They will compete with third-party apps but on level ground - even now, they don't privilege their own apps over third-party apps.

Battelle: How about innovating in media, like Facebook?

Zuckerberg: We're not a media company.

Battelle: Re: ads. "How's the deal with Microosft going?"

Z: "I think we're both happy."

B: "You think or you're sure?"

Z: "Pretty sure." grins, audience laughs.

B: News today about setttlement with NY attorney general. What is your view about privacy and protection? Headline this morning: "Sororities On Probation With The Help Of" Apparently there was bad behavior on campus, posted to Facebook, and they got busted.

Z: Tons of information - like photos - on the open Web can share with everyone, no one, or a small number of people. For many people, if they have a choice between not sharing or everyone. New tools make people more comfortable sharing by allowing them to control who they share with. Years ago, people didn't even want to give their full names, or post their cell phone number. But because people can say they only want to share with friends, they're comfortable doing that. "Giving people control about how they can share informaiton on a very granular level not only makes people more comfortable sharing the information, it's what makes the system work."

Question from audience: Needs to be an open way for users to export their data. But now it's proprietary format. "That's my data, that's not Facebook's data."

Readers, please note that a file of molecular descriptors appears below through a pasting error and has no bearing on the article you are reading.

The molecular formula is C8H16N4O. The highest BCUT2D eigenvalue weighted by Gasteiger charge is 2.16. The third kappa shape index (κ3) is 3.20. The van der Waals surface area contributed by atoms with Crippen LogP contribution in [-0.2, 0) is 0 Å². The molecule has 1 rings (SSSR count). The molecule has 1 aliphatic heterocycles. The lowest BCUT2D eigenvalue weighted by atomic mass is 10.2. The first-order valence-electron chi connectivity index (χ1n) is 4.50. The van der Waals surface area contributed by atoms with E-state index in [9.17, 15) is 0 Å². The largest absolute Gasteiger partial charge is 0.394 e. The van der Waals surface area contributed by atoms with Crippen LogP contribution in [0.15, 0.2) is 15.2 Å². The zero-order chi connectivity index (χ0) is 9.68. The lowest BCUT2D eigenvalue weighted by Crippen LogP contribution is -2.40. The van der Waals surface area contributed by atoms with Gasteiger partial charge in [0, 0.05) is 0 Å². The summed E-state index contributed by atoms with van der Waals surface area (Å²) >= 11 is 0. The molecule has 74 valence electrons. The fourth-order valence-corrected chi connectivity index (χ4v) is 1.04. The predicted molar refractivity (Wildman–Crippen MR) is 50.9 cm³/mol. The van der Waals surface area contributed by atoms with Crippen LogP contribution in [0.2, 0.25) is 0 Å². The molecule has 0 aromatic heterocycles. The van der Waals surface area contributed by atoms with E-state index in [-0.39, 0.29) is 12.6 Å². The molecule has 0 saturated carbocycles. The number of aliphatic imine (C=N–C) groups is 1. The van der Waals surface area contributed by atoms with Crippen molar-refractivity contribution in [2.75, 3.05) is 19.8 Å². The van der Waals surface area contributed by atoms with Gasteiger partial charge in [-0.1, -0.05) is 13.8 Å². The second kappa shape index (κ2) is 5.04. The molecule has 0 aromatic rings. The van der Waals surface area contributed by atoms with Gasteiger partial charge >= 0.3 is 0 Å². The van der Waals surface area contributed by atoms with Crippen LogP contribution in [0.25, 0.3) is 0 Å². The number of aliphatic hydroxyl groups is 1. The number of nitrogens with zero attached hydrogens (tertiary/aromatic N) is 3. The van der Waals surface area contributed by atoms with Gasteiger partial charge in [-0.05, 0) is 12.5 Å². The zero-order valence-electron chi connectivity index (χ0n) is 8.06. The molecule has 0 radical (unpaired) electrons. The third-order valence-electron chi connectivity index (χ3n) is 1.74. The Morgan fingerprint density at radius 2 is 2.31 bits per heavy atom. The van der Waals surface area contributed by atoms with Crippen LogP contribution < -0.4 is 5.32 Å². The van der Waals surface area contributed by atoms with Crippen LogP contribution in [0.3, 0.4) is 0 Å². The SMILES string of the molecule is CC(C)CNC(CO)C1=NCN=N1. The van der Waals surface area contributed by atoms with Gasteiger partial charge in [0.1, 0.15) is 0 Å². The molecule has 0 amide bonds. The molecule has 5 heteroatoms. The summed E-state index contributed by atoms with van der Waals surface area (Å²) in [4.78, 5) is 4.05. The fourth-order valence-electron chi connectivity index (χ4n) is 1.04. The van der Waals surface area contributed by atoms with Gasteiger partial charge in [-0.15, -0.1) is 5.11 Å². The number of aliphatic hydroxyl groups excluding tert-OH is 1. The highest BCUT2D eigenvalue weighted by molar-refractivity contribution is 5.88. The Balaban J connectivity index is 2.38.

Z: "We want to get there." Look at last four years of growth, from a service available at just one college. "We realie this is a flaw within the system, and something we want to get out as soon as possible." But working on lots of things at the same time.

Q (same audience member): Can we expect it in six months or a year?

Z: Doesn't know.

Question (from audience): How will Facebook go global, how will you address the sensitivities of different companies, will they be creating local offices?

Z: People do have connections all over the world. People outside the U.S. are creating global applications.

Charlene Li of Forrester: There are 6,000 applications on Facebook, many fun or frivolous. Are you happy with the direction? And are there apps you would like to see developed?

Z: It's still pretty early ... "Some of the initial stuff is great." ... will have to be building and adding to it for a while.

There are interesting applications for health, helping people share information. Will see more in three or six months.

Q: How do you handle subpoenas, both civil and criminal?

Z: "I actually don't know the answer to that question."

Q: What aer the pros and cons of taking money today, and if you ahve 700 employees in a year will they have equity.

Z: Taking money: Same pros and cons for all businesses. You get to grow in new areas. And cons are the same.

All employees now have equity, no plans to change.

Battelle: At some point, in a startup, you have to bring in a grownup. Comment on that? Jerry brought in Tim (Yahoo), and Sergey and Larry (Google) brought in Eric.

Z: They're more focused on bringing in a team.

About the Author(s)

Mitch Wagner

California Bureau Chief, Light Reading

Mitch Wagner is California bureau chief for Light Reading.